Water resources

More than 99% of Earth’s water in its natural state is unavailable or unsuitable for human use. Thus, the amount of freshwater for which all the people, ani­mals and plants on earth compete is even less than 1%.

This water which is available as fresh water comes from inland surface water sources (such as riv­ers, streams, lakes & reservoirs) and ground water sources.

Surface Water Sources:

Most surface water originates directly from precipitation in the form of rainfall or snow. Ground water from springs and seeps also contribute to flow of most of the streams.

The various surface water sources along with their characteristics are described as under:

(a) Sea Water:

Though the oceans contain about 97% of the total water in the world, but as ocean waters contain high concentration of salts (approx. 3.5%) in solution, it becomes uneconomical to make this water potable. Still in places, where sea water is the only source available potable water is ob­tained from sea water by carrying out desalting or demineralizing.

(b) Rivers and Streams:

Precipitation that does not evaporate or infiltrate runs off the surface towards the sea, in the form of streams and rivers. Rivers and streams are important sources of water supply even though the water from these sources is generally more variable in quality as well as less satisfactory than the water from lakes and impounded reservoirs.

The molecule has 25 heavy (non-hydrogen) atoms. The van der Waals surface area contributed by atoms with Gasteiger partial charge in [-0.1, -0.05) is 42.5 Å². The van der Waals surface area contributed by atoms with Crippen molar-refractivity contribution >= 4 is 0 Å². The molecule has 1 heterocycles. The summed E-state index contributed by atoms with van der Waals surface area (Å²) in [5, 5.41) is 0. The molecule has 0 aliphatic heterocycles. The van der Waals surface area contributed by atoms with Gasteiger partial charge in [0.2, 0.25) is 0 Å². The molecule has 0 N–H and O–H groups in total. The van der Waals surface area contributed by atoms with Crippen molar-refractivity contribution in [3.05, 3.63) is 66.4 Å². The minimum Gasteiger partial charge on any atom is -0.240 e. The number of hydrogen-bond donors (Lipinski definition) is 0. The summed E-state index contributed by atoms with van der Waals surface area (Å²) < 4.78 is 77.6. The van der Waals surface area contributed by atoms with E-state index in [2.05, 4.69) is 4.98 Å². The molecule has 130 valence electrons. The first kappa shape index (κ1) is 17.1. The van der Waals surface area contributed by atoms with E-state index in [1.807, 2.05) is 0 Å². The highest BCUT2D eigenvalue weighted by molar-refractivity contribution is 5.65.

(c) Natural Lakes and Ponds:

Lakes are inland depressions that hold stand­ing fresh water throughout the year. Ponds are generally small, temporary or permanent shallow water bodies. As their water is much more accessible than groundwater or glaciers, they are considered as an important (though minor) source of fresh water supply. Water from these sources is more uni­form in quality than water from flowing rivers and streams.

(d) Artificial Impounding Reservoirs:

These are formed by constructing hydraulic structures (like dams) across river valleys. The deeper and nar­rower the valley is, the easier it is to construct the dam. The water quality is similar to that of natural lakes and ponds.

Inland surface water is the major source of fresh water for agricultural, domes­tic and industrial use throughout the world. The major environmental issue regarding inland surface water sources is the degradation of these sources by the disposal of sewage and industrial effluents without treatment.

Ground Water Sources:

After glaciers, ice caps and snowfields, ground water is the next largest fresh water reservoir. Precipitation that does not evaporate back into the air or run off over the surface percolates through the soil and either accumulates in an underground basin or flows underground in sub-surface streams.

The quality of ground water is generally uniform. As a result, ground water is the major source of fresh water for agricultural and domestic use in many areas of the world; particularly areas having insufficient surface water resources.

Over use of ground water sources can cause several kinds of problems if groundwater is being with­drawn from aquifers faster than natural recharge can replace it, such as:

(a) Excessive pumping of ground water causes porous formations to collapse, resulting in subsidence or settling of the above surface.

(b) Heavy pumping can lower the local water table as a result of which shal­lower wells go dry or can deplete a whole aquifer.

(c) Overuse of freshwater reservoirs along coastlines often allows salt water to intrude into aquifers used for domestic and agricultural purposes.